Regarding the last post about the Will, William Walker Atkinson has an interesting perspective on it:

“The late Donald G. Mitchell once wrote: “Resolve is what makes a man manifest; not puny resolve, but crude determination; not errant purpose – but that strong and indefatigable will which treads down difficulties and danger, as a boy treads down the heaving frost-lands of winter, which kindles his eye and brain with a proud pulse-beat toward the unattainable. Will makes men giants.”

Many of us feel that if we would but exert our Will, we might accomplish wonders. But somehow we do not seem to want to take the trouble – at any rate; we do not get to the actual willing point.

We put if off from time to time, and talk vaguely of “some day”, but that some day never comes.

We instinctively feel the power of the Will, but we haven’t enough energy to exercise it, and so drift along with the tide, unless perhaps some friendly difficulty arises, some helpful obstacle appears in our path, or some kindly pain stirs us into action, in either of which cases we are compelled to assert our Will and thus begin to accomplish something.

The trouble with us is that we do not want to do the thing enough to make us exert our Will Power. We don’t want to hard enough. We are mentally lazy and of weak desire. That is the trouble.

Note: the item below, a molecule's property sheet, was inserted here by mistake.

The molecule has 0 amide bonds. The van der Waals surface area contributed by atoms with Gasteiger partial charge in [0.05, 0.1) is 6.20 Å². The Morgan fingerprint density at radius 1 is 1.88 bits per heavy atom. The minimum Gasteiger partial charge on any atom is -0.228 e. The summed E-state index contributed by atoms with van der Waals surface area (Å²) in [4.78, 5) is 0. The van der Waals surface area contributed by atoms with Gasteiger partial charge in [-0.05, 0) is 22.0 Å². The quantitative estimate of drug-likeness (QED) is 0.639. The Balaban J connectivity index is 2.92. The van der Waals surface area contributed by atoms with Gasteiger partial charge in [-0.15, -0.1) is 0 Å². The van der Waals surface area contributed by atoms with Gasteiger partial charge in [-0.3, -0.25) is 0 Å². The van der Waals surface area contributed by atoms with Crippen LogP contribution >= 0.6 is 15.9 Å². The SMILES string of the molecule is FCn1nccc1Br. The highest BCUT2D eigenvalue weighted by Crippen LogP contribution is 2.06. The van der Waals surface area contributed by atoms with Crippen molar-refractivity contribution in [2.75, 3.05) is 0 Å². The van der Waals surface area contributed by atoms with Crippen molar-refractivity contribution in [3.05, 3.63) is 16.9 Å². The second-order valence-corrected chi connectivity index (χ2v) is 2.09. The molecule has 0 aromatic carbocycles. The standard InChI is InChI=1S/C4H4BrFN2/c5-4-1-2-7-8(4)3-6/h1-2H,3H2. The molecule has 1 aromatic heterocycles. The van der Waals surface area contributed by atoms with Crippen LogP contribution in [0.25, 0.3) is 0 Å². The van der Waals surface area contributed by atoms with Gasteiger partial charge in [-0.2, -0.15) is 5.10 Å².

Let a man be in danger of losing his life – let a woman be in danger of losing a great love – and will witness a startling exhibition of Will Power from an unexpected source.

Let a woman’s child be threatened with danger and she will manifest a degree of Courage and Will that sweeps all before it. And yet, the same woman will quail before a domineering husband and will lack the Will to perform a simple task.

A boy will do all sorts of work if he but considers it play, and yet he can scarcely force himself to cut a little firewood. Strong Will follows strong Desire. If you really want to do a thing very much, you can usually develop the Will Power to accomplish it.

The trouble is that you have not really wanted to do these things, and yet you blame your Will. You say that you want to do it, but if you stop to think you will see that you really want to do something else more than the thing in question. You are not willing to pay the price of attainment. Stop a moment and analyze this statement and apply it in your case.

You are mentally lazy – that’s the trouble. Don’t talk to me about not having enough Will. You have a great storehouse of Will waiting your use, but you are too lazy to use it.”

Strong words… but true words!

Hence the importance of developing your own inner power. When inner power is there, resolve is also there and laziness vanishes.

Start your training with the:
>>> 10 Steps to Inner Power